far away. He could feel a dripping as the flesh began

to melt on his face. Then he saw his dead wife in the

flames, saw her reach for him.

7(cut to outside) Buck swung up onto the dappled

stallion’s back. The palomino had galloped off south,

toward the dark mountains. 

8(sound cue) Castanets and horses crying out.

9(close up) Chatawa’s nostrils flared, and his ears

lie flat to his regal head,

10(medium wide shot) Buck leaned forward, and

lightly nudged the horse’s sides. The stallion’s 

hooves dug into the clay, and it scampered up the

steepest part in five leaps. Soon they reached the 

safety of the darkness in the timber. Buck swung

down and led the magnificent Appaloosa through

the thick ebon trees. Crackling through the brambles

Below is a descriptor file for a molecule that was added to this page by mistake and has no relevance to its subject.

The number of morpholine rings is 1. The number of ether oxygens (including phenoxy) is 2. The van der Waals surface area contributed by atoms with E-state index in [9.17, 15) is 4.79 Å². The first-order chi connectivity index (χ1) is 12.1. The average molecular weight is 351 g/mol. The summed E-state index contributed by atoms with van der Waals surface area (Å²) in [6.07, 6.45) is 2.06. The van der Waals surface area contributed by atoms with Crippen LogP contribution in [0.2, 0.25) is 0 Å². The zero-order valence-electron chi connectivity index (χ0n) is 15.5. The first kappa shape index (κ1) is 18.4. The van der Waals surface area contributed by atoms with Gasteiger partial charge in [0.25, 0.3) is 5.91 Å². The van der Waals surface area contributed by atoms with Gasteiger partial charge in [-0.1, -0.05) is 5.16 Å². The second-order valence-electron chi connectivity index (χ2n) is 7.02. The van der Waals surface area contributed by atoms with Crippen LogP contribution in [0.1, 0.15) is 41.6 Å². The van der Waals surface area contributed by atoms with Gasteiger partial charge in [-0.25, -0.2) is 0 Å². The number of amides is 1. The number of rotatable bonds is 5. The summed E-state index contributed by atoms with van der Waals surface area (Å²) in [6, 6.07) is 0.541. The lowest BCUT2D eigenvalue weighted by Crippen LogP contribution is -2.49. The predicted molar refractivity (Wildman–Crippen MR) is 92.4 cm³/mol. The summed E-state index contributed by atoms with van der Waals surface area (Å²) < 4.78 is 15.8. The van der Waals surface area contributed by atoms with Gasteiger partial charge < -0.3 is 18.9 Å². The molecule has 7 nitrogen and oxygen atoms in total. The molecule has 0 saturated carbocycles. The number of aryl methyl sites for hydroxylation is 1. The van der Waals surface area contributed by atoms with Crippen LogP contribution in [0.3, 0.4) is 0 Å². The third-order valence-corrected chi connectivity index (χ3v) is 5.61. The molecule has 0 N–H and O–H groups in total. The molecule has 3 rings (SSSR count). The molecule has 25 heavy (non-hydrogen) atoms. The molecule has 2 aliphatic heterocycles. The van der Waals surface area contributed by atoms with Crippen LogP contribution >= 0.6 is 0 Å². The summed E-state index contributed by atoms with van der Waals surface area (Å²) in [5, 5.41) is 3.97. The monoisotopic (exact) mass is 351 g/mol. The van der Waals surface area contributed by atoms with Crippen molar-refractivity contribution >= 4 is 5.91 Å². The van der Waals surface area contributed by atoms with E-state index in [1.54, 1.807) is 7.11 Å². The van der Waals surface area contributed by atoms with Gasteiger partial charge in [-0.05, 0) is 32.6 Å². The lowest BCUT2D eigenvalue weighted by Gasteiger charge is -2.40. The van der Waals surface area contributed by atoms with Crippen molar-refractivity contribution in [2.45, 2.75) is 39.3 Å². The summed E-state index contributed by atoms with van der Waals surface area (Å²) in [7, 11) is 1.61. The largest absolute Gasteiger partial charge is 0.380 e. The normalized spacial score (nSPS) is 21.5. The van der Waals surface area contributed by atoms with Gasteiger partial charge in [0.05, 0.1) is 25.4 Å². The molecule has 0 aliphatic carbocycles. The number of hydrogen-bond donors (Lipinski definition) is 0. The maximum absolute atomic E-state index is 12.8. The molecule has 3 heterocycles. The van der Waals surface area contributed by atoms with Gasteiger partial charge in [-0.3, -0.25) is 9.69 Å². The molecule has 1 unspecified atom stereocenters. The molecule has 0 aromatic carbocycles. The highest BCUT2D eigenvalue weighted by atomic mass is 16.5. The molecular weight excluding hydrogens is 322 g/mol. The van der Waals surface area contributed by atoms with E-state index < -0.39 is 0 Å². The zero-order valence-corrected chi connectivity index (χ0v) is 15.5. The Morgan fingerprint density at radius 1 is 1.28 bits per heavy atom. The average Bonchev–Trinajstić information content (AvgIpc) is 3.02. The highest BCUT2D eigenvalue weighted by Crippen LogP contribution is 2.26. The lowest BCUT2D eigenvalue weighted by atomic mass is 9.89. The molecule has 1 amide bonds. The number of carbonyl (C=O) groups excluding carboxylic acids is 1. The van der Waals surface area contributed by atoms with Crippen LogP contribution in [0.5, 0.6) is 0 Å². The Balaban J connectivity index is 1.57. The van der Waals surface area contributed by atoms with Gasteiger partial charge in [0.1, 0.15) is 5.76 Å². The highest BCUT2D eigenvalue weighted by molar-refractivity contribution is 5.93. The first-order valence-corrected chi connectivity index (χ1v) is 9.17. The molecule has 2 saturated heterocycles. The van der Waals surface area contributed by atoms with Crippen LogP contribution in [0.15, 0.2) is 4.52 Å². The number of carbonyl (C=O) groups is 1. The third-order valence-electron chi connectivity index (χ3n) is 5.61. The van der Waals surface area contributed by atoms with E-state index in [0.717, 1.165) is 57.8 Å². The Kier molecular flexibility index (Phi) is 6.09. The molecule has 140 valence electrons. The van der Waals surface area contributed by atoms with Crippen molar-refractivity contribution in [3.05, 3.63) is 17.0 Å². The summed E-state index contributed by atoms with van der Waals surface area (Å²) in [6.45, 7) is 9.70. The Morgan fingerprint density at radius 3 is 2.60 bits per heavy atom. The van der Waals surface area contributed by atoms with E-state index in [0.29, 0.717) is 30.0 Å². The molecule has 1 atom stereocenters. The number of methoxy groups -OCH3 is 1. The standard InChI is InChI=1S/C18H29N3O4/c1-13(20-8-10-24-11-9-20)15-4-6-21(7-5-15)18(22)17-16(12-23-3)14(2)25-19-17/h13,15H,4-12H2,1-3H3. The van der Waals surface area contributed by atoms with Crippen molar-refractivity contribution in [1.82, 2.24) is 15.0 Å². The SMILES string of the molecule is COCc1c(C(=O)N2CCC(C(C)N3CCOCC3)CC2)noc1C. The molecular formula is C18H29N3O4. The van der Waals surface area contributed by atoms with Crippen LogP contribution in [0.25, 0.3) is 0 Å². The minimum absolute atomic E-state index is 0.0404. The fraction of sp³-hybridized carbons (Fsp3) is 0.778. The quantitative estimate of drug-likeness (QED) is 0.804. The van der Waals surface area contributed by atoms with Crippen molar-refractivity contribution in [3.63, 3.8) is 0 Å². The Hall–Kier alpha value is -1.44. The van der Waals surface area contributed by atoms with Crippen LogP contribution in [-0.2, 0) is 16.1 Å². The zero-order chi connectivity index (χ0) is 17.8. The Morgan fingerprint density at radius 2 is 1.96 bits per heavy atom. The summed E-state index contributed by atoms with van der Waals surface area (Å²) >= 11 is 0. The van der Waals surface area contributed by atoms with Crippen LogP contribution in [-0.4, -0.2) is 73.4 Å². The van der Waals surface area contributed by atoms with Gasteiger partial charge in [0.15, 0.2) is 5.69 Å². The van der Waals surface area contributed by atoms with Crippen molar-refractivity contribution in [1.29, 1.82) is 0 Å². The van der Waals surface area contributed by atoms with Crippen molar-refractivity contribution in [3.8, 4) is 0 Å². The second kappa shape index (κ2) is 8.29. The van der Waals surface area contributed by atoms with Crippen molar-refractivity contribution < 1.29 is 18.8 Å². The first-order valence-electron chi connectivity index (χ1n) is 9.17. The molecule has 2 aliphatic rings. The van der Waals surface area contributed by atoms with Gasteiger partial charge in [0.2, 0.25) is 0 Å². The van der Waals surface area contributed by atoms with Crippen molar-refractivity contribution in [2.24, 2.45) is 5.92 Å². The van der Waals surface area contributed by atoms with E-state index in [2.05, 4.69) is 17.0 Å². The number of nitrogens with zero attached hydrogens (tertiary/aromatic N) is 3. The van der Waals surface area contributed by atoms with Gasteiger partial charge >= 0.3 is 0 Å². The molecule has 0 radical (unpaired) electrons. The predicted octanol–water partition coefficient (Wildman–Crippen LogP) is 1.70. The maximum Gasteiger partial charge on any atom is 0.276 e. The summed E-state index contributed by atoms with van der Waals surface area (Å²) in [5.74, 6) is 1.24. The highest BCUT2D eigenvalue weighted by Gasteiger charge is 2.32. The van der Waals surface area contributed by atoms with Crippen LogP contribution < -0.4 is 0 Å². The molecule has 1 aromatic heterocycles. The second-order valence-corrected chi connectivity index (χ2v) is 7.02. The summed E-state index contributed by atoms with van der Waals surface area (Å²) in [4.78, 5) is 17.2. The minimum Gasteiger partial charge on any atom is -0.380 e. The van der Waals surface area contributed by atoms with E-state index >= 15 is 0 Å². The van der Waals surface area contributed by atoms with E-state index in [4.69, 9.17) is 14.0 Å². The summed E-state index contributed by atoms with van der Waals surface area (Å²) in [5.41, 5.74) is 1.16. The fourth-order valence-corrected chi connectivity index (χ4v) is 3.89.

and underbrush, they soon reached the three

hundred yards to where he had picketed the dun 

mare. He secured Chatawa to a scrub oak branch,

and struck out again, working his way southeast.

Now his eyes had adjusted to the night, and he

moved rapidly through the dense growth, moving

like a ghost, like a demon in the dark. He emerged

well beyond the barn, near a brush-choked gully.

11(sound cue) coronet and seed rattle over men


12(wide shot) By this time the barn was an inferno,

the flames leaped into a starry sky hundreds of

feet. Bright sparks and hot cinders swirled in the

air like angry squadrons of fireflies. Buck could

clearly hear men shouting, Jesus Christ! Find more

buckets! Poor fucking horses!  He could catch

glimpses of busy shadows rushing between the

barn and the ranch house. 

  He worked his way into the gully, and moved along

and in it until he was past the barn, near the

mountain road. He could feel the heat from the flames

from where he crouched. The fire had spread to some

of the work sheds. Two dozen men cursed and labored

back and forth from three large water troughs and the

flames, tossing cold stream water on the behemoth 

blaze, the howling inferno. 

Just pissing on the sun, Buck thought.